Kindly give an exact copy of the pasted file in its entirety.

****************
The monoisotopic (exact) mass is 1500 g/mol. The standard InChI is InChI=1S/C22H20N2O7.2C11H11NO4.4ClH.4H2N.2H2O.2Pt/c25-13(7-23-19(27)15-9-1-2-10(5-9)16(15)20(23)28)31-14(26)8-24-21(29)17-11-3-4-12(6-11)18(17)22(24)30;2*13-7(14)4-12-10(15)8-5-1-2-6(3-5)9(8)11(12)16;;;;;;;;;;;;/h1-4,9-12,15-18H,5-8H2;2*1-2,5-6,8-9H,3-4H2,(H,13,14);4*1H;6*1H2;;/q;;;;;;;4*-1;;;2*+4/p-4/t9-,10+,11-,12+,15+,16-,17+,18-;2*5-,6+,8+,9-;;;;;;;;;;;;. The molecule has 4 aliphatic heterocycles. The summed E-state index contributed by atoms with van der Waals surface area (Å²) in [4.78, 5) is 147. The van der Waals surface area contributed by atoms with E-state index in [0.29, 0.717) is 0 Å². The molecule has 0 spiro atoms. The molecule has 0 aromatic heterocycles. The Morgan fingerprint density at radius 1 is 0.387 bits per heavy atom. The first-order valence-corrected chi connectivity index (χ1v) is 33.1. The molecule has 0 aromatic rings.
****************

The monoisotopic (exact) mass is 1500 g/mol. The standard InChI is InChI=1S/C22H20N2O7.2C11H11NO4.4ClH.4H2N.2H2O.2Pt/c25-13(7-23-19(27)15-9-1-2-10(5-9)16(15)20(23)28)31-14(26)8-24-21(29)17-11-3-4-12(6-11)18(17)22(24)30;2*13-7(14)4-12-10(15)8-5-1-2-6(3-5)9(8)11(12)16;;;;;;;;;;;;/h1-4,9-12,15-18H,5-8H2;2*1-2,5-6,8-9H,3-4H2,(H,13,14);4*1H;6*1H2;;/q;;;;;;;4*-1;;;2*+4/p-4/t9-,10+,11-,12+,15+,16-,17+,18-;2*5-,6+,8+,9-;;;;;;;;;;;;. The molecule has 4 aliphatic heterocycles. The summed E-state index contributed by atoms with van der Waals surface area (Å²) in [4.78, 5) is 147. The van der Waals surface area contributed by atoms with E-state index in [0.29, 0.717) is 0 Å². The molecule has 0 spiro atoms. The molecule has 0 aromatic heterocycles. The Morgan fingerprint density at radius 1 is 0.387 bits per heavy atom. The first-order valence-corrected chi connectivity index (χ1v) is 33.1. The molecule has 0 aromatic rings.